Hamilton is a new text and its emergence coincides with charged political debates about immigration and race. Additionally, as radical and out of the box as Hamilton is, its newness is subsiding enough that people are beginning to challenge exactly how much it pushes back against the unconventionality that made it dynamic and appealing to audiences. Critics and scholars are challenging how out of the box is the remixing of race and history in Hamilton. Plus there is increasing attention to the conventional up-by-the-bootstraps ideology presented in Hamilton. The history celebrated by Hamilton isn’t immune from a critical eye, either. I don’t point out these criticisms to undermine Hamilton, but I do point them out as ways to illustrate ongoing conversations about the musical. Public discussions that critically engage Hamilton provide students easier entrance to the idea of entering a conversation as opposed to jumping into academic writing. Lyra Monteiro’s recent work on race and Hamilton fits within the context of the shift between academic argument and a publicly engaged version of the argument. Students can read Monteiro’s recent academic article, hear the argument presented in a podcast interview with Ed Morales, and read the argument in a recent interview with Rebecca Onion. The different iterations of Monteiro’s work, and others, illustrates to students the different ways we have of presenting arguments.
The conversations surrounding Hamilton are often fueled by the online world. Hamilton, for a staged musical, is viral text. Even with its focus in the past, Hamilton is reflective of now and how ideas circulate. Favorable reviews of Hamilton helped the musical, but word of mouth, especially online, drove a lot of attention to it. We can see origins of the musical online going back to Miranda’s 2009 performance at the White House. Hamilton isn’t only a viral text: it is emerging as part of a viral intertext through its annotated lyrics on Genius and through memes and parodies remixing the opening number. Much of the attention heaped on Hamilton is driven by a sophisticated social media campaign I want my students to see how texts revolve and evolve in an online world. I want them to see wow audiences change and how new audiences emerge. Hamilton can do these things and the #Ham4Ham campaign is an excellent illustration of the mixing and remixing that Hamilton provides to audiences—both in person and online.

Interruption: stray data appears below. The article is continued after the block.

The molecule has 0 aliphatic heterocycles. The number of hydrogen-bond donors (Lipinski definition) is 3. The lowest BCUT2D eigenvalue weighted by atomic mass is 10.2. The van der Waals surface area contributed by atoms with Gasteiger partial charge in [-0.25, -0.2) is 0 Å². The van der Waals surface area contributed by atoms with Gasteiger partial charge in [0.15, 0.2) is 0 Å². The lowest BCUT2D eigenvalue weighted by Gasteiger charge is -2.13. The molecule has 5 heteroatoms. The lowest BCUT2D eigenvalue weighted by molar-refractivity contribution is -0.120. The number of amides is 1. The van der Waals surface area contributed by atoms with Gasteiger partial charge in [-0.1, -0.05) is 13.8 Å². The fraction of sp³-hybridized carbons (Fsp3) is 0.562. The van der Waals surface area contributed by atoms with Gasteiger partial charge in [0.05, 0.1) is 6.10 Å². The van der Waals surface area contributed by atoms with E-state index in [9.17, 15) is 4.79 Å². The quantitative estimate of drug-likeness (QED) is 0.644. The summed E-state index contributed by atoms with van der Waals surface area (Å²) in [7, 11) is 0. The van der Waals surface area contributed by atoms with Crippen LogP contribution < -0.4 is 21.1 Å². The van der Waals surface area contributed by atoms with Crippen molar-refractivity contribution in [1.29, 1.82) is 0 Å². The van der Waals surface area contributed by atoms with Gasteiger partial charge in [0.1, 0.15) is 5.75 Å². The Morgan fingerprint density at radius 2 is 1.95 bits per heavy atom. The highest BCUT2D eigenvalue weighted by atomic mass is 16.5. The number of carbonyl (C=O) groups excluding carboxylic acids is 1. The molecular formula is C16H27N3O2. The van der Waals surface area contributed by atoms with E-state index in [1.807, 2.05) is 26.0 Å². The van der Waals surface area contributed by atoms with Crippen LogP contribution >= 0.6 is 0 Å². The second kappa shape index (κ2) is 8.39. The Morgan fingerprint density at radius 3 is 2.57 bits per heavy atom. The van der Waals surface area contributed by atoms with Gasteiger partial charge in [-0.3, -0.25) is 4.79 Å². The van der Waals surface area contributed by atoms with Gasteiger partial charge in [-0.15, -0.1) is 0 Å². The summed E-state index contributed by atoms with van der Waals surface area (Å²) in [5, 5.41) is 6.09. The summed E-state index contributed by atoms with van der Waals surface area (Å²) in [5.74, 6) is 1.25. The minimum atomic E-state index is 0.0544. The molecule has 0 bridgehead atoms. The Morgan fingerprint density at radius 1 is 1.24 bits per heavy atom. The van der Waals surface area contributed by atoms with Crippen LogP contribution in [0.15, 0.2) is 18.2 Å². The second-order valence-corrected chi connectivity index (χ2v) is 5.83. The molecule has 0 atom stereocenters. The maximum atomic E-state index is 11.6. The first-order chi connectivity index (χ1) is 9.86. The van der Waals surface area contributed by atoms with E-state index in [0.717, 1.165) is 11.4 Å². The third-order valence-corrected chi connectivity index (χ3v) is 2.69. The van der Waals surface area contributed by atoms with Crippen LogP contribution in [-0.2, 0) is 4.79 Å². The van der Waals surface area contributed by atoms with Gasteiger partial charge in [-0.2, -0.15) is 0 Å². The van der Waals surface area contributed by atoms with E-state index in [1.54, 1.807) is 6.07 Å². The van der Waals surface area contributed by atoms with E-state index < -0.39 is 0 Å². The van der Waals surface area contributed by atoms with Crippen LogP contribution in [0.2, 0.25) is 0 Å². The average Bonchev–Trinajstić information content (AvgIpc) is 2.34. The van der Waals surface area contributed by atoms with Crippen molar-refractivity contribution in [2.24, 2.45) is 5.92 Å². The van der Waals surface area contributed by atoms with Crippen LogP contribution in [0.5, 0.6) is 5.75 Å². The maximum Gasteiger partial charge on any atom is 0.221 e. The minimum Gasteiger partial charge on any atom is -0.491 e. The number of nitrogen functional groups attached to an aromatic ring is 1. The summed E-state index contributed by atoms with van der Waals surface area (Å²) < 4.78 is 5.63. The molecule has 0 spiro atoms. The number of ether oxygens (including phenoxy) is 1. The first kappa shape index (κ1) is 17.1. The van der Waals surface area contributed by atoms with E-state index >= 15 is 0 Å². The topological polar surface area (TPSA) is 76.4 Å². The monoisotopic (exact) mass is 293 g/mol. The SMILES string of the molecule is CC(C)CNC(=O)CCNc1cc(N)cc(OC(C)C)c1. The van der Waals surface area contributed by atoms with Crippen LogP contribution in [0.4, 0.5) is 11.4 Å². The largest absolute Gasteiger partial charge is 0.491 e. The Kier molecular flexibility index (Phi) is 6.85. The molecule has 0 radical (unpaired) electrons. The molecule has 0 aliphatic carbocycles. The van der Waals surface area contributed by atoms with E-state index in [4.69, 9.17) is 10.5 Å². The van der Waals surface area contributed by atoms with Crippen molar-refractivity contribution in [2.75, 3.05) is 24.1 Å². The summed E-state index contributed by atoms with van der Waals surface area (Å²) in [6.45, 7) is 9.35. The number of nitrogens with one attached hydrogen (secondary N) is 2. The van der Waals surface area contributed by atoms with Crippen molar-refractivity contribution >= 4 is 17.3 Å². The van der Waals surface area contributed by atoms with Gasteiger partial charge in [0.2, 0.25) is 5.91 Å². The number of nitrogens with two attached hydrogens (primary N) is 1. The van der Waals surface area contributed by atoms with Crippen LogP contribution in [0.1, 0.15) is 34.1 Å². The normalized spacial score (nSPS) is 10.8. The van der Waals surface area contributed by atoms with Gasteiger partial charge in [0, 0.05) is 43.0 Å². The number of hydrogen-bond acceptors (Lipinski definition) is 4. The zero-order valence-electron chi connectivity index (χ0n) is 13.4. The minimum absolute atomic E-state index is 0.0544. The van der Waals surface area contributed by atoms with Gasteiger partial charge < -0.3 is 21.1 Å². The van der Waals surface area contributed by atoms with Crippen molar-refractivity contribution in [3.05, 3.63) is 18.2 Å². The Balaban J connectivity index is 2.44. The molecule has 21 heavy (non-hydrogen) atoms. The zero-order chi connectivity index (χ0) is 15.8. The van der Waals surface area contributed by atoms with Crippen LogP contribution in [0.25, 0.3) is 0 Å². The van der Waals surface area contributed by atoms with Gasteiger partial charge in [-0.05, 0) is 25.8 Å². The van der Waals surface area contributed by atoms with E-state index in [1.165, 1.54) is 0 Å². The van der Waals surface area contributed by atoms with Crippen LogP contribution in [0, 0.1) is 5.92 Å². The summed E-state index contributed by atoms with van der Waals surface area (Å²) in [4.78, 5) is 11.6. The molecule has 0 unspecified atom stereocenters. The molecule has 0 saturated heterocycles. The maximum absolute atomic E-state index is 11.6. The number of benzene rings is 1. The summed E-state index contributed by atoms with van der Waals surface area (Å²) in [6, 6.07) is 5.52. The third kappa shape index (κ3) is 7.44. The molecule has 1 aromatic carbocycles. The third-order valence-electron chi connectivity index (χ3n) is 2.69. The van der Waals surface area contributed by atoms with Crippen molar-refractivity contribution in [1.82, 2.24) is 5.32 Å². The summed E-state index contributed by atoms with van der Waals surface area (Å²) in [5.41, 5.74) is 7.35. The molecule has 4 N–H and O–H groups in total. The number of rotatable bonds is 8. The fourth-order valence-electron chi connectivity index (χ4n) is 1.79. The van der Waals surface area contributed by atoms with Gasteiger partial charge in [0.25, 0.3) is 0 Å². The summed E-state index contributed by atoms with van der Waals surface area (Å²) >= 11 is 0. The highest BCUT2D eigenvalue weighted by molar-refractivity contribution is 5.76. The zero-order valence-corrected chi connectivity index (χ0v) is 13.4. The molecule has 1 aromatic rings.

I also appreciate the affordances of Hamilton in the classroom because of the nature of the material available online. The newness of Hamilton makes sorting through online resources and articles difficult. I don’t offer this up as an anti-plagiarism deterrent, but I offer it up as acknowledging that students will spend much of their early research on the internet—or perhaps entirely. I like how the unique circumstances surrounding Hamilton provide an opportunity in the classroom setting for students to become better consumers of online content. It is difficult to push back against the draw of internet sources, but engaging with Hamilton in an online context provides opportunities for students to become critical consumers of online materials.
Your Hamilton and My Hamilton
While the newness and excitement of Hamilton provides exciting opportunities for teachers, that same newness makes planning a portion of a semester around Hamilton difficult. Good pedagogy often relies on preexisting ideas, tools, and resources for teaching. It makes sense to learn from others, especially when trying something new in the classroom. It was in this spirit that, shortly after deciding I’d incorporate Hamilton in my fall honors composition class, I hit the internet and Twitter looking for ideas and resources. I was honestly surprised by the lack of resources focused on the nuts and bolts of teaching Hamilton given the widespread excitement about the pedagogical possibilities of using the musical in the classroom. There are several articles about the exciting potential of Hamilton in the classroom, along with pieces in various media highlighting what one could do in general with Hamilton in the classroom, but a unified body of information on approaches remains largely absent. Collections of sources are emerging and growing. Suggestions on teaching remain elusive and there is a tendency to recommend borrowing from approaches to teaching 1776.
In many cases the emphasis on Hamilton resources is focused on Alexander Hamilton. Helpful, depending on what an instructor hopes to do in the classroom, Alexander Hamilton and Hamilton aren’t the same things. For educators excited about using Hamilton in the classroom, the musical likely represents many things to many teachers. The pedagogical applications of Hamilton appeal to instructors regardless of level or academic field. Goals and purposes are different. And, perhaps most importantly, the student audiences are varied, not just in level, but in the context of the classes themselves. Hamilton has potentially unlimited ways of being incorporated in writing, history, literature, or arts classrooms. Hamilton, depending on the goals of an instructor, could be taught in ways that dovetail with numerous pedagogical goals that highlight not only history and art, but race, class, gender, and many other topics.